Washington, March 6 : Scientists have discovered an Antarctic fish species that adopts a winter survival strategy similar to hibernation.
The fish in question is the Antarctic 'cod' Notothenia coriiceps, which was observed by a team of scientists from the British Antarctic Survey (BAS) and the University of Birmingham to literally 'put itself on ice' to survive the long Antarctic winter.
The research by the team demonstrated that at least some fish species can enter a dormant state, similar to hibernation that is not temperature driven and presumably provides seasonal energetic benefits.
Scientists already know that Antarctic fish have very low metabolic rates and blood 'antifreeze' proteins that allow them to live in near-freezing waters.
But, this study demonstrated that Antarctic fish - which already live in the 'slow lane' with extremely low rates of growth, metabolism and swimming activity - can in fact further depress these metabolic processes in winter.
The study by the research team also proved that the fish activate a seasonal 'switch' in ecological strategy - going from one that maximises feeding and growth in summer to another that minimises the energetic cost of living during the long, Antarctic winter.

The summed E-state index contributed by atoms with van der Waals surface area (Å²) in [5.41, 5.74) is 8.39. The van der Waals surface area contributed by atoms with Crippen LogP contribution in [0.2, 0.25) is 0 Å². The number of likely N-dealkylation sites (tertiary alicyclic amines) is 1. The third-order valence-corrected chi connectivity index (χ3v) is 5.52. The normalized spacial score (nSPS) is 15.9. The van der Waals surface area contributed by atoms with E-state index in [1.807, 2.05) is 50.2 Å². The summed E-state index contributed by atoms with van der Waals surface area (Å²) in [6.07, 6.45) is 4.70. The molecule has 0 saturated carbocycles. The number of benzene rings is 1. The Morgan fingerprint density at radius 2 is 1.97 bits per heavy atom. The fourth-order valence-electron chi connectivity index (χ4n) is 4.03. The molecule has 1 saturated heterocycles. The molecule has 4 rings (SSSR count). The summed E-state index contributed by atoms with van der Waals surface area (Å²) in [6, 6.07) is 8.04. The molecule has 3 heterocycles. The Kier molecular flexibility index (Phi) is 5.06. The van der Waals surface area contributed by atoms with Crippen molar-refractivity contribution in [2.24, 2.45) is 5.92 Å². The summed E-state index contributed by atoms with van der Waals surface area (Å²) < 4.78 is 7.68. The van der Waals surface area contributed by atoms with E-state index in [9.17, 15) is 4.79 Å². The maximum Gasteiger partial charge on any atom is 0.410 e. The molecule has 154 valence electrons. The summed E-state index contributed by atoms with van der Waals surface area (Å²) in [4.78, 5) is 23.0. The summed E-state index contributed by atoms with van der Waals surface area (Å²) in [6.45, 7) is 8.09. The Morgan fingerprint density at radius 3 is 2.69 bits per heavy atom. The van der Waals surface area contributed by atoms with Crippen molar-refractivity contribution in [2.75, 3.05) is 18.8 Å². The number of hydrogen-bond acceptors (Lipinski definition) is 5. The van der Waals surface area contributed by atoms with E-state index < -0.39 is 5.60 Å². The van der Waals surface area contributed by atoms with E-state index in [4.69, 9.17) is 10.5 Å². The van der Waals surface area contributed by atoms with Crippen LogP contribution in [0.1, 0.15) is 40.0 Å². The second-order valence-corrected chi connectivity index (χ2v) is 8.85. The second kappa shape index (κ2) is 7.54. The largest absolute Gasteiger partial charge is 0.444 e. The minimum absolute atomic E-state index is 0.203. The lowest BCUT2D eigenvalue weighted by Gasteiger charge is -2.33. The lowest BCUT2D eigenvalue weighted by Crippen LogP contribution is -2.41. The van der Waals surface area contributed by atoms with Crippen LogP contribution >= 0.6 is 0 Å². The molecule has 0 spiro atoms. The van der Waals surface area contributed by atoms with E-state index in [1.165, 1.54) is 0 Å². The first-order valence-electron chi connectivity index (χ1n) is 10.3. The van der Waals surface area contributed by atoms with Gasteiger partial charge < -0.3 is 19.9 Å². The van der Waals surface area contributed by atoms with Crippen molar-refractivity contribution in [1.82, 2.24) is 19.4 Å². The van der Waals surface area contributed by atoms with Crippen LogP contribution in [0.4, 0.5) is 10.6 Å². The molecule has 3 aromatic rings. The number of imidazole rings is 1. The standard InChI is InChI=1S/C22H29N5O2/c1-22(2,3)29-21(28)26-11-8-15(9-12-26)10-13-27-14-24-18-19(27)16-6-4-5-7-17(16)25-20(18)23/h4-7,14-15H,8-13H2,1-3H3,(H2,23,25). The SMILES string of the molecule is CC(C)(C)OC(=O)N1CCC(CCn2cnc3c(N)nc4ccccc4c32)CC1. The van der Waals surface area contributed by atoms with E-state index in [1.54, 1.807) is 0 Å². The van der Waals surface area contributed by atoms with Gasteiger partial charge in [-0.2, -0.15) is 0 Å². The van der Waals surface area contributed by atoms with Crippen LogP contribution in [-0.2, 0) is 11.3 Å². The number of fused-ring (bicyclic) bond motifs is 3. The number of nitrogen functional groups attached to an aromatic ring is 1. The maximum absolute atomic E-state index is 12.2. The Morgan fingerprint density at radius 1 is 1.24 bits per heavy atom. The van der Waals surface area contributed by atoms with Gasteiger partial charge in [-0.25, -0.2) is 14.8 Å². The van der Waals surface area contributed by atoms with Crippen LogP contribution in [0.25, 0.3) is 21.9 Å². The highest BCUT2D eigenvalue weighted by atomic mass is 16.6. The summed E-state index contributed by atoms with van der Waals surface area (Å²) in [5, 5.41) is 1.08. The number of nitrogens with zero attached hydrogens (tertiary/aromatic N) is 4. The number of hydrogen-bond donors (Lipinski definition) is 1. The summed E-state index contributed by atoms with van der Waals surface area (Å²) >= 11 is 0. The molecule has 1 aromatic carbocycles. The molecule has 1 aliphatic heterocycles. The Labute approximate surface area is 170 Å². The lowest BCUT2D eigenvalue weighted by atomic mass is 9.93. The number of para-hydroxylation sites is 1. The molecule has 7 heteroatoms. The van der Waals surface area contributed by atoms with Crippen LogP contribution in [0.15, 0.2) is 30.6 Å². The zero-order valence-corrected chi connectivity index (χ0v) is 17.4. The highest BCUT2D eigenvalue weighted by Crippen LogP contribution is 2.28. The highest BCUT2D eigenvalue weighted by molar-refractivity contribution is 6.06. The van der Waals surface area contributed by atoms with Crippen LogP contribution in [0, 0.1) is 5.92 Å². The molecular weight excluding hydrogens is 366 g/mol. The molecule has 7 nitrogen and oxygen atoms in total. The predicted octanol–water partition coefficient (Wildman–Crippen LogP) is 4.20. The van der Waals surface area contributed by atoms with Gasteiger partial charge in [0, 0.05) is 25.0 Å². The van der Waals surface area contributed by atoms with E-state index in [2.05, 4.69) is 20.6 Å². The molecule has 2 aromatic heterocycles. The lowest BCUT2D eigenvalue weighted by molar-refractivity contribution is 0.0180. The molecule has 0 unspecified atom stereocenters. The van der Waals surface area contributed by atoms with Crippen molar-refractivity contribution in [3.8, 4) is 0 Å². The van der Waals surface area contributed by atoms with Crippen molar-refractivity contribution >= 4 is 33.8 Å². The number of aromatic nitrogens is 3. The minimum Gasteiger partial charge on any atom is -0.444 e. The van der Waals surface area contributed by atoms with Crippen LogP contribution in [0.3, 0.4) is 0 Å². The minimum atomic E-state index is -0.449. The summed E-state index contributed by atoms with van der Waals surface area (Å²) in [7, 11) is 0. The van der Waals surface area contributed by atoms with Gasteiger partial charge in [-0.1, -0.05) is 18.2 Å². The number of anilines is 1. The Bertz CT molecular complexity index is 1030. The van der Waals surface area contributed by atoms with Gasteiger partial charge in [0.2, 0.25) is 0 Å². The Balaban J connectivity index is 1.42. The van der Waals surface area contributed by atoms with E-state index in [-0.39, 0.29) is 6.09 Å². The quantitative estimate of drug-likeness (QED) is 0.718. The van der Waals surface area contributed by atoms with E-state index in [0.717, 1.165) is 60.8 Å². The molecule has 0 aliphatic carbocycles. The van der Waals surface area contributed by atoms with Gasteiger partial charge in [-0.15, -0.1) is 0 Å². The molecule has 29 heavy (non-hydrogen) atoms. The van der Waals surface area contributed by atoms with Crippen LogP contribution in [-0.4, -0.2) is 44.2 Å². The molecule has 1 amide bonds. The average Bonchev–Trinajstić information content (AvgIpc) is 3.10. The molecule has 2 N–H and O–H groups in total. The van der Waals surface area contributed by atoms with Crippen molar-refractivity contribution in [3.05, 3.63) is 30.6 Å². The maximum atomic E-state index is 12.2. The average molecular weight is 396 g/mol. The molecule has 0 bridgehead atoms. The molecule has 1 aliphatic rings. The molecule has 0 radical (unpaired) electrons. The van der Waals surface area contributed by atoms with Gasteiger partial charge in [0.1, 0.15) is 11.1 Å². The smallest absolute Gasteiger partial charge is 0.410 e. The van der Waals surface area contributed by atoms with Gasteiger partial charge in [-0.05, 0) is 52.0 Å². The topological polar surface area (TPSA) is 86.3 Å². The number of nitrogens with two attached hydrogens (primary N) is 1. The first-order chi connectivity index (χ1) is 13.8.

According to lead author Dr Hamish Campbell, the interesting thing about these Antarctic cod is that their metabolic rates are reduced in winter even though the seawater temperature doesn't decrease much.
"It seems unlikely that the small winter reductions in water temperature that do occur are causing the measured decrease in metabolism," said Campbell.
"However, there are big seasonal changes in light levels, with 24 hour light during summer followed by months of winter darkness - so the decrease in light during winter may be driving the reduction in metabolic rates," he added.
According to Dr Keiron Fraser from BAS, "This is our first insight into how these fish live in winter. It appears they utilise the short Antarctic summers to gain sufficient energy from feeding to tide them over in winter."
"The hibernation-like state they enter in winter is presumably a mechanism for reducing their energy requirements to the bare minimum," he added.